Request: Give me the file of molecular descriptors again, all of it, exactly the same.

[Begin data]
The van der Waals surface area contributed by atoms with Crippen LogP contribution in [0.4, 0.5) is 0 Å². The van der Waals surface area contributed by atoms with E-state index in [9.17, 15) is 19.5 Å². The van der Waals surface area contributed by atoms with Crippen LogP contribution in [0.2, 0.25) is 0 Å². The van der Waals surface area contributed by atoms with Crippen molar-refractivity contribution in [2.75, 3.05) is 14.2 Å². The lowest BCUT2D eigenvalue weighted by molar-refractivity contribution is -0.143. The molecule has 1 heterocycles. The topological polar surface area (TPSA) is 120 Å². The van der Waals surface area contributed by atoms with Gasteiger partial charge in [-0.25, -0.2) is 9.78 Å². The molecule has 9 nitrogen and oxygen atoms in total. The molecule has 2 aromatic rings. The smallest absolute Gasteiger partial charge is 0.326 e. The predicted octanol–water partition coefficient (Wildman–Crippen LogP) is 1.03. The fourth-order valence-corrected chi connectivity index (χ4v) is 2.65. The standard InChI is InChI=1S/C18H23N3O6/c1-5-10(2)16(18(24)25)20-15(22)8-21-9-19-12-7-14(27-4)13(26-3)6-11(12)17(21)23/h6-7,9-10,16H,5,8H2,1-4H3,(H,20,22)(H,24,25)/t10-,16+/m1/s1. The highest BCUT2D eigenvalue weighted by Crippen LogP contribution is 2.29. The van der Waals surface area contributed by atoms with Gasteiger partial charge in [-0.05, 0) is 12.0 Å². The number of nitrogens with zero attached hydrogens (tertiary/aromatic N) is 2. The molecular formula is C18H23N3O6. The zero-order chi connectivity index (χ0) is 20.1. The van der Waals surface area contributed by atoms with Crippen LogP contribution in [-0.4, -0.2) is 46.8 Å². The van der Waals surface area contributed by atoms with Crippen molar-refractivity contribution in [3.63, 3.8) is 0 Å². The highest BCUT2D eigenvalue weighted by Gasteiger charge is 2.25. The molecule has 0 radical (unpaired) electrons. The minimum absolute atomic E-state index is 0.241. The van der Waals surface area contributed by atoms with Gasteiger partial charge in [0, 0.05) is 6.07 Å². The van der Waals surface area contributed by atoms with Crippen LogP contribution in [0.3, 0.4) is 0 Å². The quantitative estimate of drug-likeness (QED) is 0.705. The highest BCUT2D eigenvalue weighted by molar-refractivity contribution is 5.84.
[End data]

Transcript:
The van der Waals surface area contributed by atoms with Crippen LogP contribution in [0.4, 0.5) is 0 Å². The van der Waals surface area contributed by atoms with E-state index in [9.17, 15) is 19.5 Å². The van der Waals surface area contributed by atoms with Crippen LogP contribution in [0.2, 0.25) is 0 Å². The van der Waals surface area contributed by atoms with Crippen molar-refractivity contribution in [2.75, 3.05) is 14.2 Å². The lowest BCUT2D eigenvalue weighted by molar-refractivity contribution is -0.143. The molecule has 1 heterocycles. The topological polar surface area (TPSA) is 120 Å². The van der Waals surface area contributed by atoms with Gasteiger partial charge in [-0.25, -0.2) is 9.78 Å². The molecule has 9 nitrogen and oxygen atoms in total. The molecule has 2 aromatic rings. The smallest absolute Gasteiger partial charge is 0.326 e. The predicted octanol–water partition coefficient (Wildman–Crippen LogP) is 1.03. The fourth-order valence-corrected chi connectivity index (χ4v) is 2.65. The standard InChI is InChI=1S/C18H23N3O6/c1-5-10(2)16(18(24)25)20-15(22)8-21-9-19-12-7-14(27-4)13(26-3)6-11(12)17(21)23/h6-7,9-10,16H,5,8H2,1-4H3,(H,20,22)(H,24,25)/t10-,16+/m1/s1. The highest BCUT2D eigenvalue weighted by Crippen LogP contribution is 2.29. The van der Waals surface area contributed by atoms with Gasteiger partial charge in [-0.05, 0) is 12.0 Å². The number of nitrogens with zero attached hydrogens (tertiary/aromatic N) is 2. The molecular formula is C18H23N3O6. The zero-order chi connectivity index (χ0) is 20.1. The van der Waals surface area contributed by atoms with Crippen LogP contribution in [-0.4, -0.2) is 46.8 Å². The van der Waals surface area contributed by atoms with Crippen molar-refractivity contribution in [3.63, 3.8) is 0 Å². The highest BCUT2D eigenvalue weighted by Gasteiger charge is 2.25. The molecule has 0 radical (unpaired) electrons. The minimum absolute atomic E-state index is 0.241. The van der Waals surface area contributed by atoms with Gasteiger partial charge in [0, 0.05) is 6.07 Å². The van der Waals surface area contributed by atoms with Crippen LogP contribution in [0.3, 0.4) is 0 Å². The quantitative estimate of drug-likeness (QED) is 0.705. The highest BCUT2D eigenvalue weighted by molar-refractivity contribution is 5.84.